You must have emotional intelligence at the poker table


In 1990, Yale psychologists John D. Mayer and Peter Salovey coined the term emotional intelligence, which refers to the ability to perceive, control and evaluate emotions. Some researchers suggest it can be learned and strengthened, while others claim it is an inborn characteristic.

I believe some people develop EI easier than others because of inborn characteristics, life experiences and personality. I also believe everyone has EI and it can be worked on and improved.

This is important for the poker player because we have to deal with our emotions all the time, in a much-encapsulated environment. The intensity of emotions and our reactions is unique to only a few endeavors; poker, with constant decision-making and lack of complete information is one of these.

To some people, the poker table is a pressure cooker. To some, it is a task to be solved. Some of us are detached and analytic; some emotionally involve, but there are just times when the emotions get the best of you. Here’s an example: A player has {k-Clubs}{q-Clubs} and the flop comes {j-Clubs}{10-Clubs}{7-Hearts}. All the money gets in. The turn is the {3-Clubs}, and the river is the {6-Clubs}. His opponent has the {a-Clubs}. Our hero smiles, says good hand and doesn’t show emotion. He goes home, fights with children, wife or kicks the dog. The emotion is there. The key is to deal with it. Why? Well, we need more information.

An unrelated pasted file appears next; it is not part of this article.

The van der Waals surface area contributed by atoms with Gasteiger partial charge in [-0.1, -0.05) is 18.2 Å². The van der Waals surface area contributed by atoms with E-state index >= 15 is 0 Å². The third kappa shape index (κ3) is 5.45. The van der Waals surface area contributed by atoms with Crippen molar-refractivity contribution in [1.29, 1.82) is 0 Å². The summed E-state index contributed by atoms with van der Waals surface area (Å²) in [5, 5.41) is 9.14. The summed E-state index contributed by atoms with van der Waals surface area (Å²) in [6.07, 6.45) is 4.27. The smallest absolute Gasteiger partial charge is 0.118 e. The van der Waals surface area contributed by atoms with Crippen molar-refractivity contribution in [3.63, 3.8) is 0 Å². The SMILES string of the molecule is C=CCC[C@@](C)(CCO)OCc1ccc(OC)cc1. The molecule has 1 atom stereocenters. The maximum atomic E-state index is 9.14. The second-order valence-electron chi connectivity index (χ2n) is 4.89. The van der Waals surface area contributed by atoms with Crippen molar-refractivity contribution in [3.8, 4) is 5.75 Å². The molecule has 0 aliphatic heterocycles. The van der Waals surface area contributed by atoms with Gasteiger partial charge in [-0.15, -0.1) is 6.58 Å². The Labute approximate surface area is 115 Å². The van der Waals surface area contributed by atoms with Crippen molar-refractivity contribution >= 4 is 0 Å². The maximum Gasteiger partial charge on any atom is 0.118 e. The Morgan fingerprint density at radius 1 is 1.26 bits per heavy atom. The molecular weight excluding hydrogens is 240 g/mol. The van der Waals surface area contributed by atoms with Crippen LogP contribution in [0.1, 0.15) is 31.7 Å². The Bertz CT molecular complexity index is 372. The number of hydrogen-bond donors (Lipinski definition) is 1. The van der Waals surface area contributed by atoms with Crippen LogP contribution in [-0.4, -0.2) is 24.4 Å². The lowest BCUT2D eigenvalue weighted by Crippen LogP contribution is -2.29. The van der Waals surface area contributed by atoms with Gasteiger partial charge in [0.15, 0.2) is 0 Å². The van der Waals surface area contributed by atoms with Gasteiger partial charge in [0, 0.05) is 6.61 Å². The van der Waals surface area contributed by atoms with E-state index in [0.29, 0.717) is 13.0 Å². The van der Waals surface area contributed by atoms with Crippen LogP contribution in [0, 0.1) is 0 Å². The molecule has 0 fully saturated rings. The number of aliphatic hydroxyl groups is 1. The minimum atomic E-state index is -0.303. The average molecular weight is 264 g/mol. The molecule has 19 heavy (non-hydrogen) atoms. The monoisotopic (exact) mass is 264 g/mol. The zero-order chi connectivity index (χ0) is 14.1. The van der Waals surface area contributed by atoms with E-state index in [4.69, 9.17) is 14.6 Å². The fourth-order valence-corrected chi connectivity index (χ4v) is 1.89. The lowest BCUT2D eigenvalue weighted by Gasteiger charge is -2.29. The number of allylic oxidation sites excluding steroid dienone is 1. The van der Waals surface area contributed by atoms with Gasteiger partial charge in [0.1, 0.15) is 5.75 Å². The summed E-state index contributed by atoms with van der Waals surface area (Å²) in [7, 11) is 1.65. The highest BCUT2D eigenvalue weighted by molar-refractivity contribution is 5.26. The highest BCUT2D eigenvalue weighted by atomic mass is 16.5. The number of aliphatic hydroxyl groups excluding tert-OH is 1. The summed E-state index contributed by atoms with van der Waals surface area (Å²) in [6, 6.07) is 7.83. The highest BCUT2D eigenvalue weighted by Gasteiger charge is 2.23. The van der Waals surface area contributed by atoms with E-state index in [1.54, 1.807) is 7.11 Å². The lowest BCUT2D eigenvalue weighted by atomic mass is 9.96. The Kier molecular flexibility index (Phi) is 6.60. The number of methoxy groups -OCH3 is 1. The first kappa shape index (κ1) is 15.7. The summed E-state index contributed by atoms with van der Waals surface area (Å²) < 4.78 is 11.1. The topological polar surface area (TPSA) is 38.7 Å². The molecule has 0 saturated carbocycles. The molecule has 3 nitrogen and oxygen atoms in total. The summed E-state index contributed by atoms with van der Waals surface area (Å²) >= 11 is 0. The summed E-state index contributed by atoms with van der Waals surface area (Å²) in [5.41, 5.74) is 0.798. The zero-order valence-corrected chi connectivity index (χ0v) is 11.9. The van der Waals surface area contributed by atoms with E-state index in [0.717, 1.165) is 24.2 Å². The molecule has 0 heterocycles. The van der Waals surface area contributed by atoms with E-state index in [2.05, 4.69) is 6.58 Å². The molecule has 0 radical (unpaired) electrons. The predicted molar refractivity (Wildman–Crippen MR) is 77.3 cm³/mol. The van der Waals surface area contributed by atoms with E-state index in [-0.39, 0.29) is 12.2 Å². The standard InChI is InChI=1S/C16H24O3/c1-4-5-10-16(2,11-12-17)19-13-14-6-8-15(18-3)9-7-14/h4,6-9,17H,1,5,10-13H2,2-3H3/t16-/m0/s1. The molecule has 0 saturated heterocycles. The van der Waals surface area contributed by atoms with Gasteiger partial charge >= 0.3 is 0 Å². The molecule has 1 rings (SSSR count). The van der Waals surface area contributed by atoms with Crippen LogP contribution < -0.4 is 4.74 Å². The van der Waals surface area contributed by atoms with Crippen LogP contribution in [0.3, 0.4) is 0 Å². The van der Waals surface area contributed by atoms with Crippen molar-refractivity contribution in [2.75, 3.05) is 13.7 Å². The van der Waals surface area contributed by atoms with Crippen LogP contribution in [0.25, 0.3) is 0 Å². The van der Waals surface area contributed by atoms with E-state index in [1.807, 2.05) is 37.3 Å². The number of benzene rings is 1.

Emotions in this scenario are complicated. The feeling level could be because of feeling stupid, embarrassed or, as the case here, the player had too much emotion invested in the hand and was taking a step up from $2-$2 to $2-$5 and this was going to be “his” hand. Playing over your money limit takes a toll. Trying to get even takes a toll. What attributes you place on your game may take a toll. Combine all of this with too much emotion and the result can be disastrous.

One has to have self-awareness; you have to recognize your emotions and how they affect your thoughts and behavior. You also have to know from where the emotion is coming. You have to develop the ability to control impulsive feelings and behaviors but not lose the ability to act aggressively in the right circumstance. You also have to have what has sometimes been called social awareness and what we calling reading ability.

Stress is known as tilt in poker. As part of your arsenal, you should be able to quickly reduce stress and the first step is recognizing and managing tilt at the table. Some quick tips:

• Separate life emotions from poker
• Realize and acknowledge when you’re stressed
• Learn stress-reducing techniques that work for you
• Keep your head in the game.

— Dr. Stephen Bloomfield is a licensed psychologist and avid poker player. His column will give insight on how to achieve peak performance using poker psychology. Email questions for him at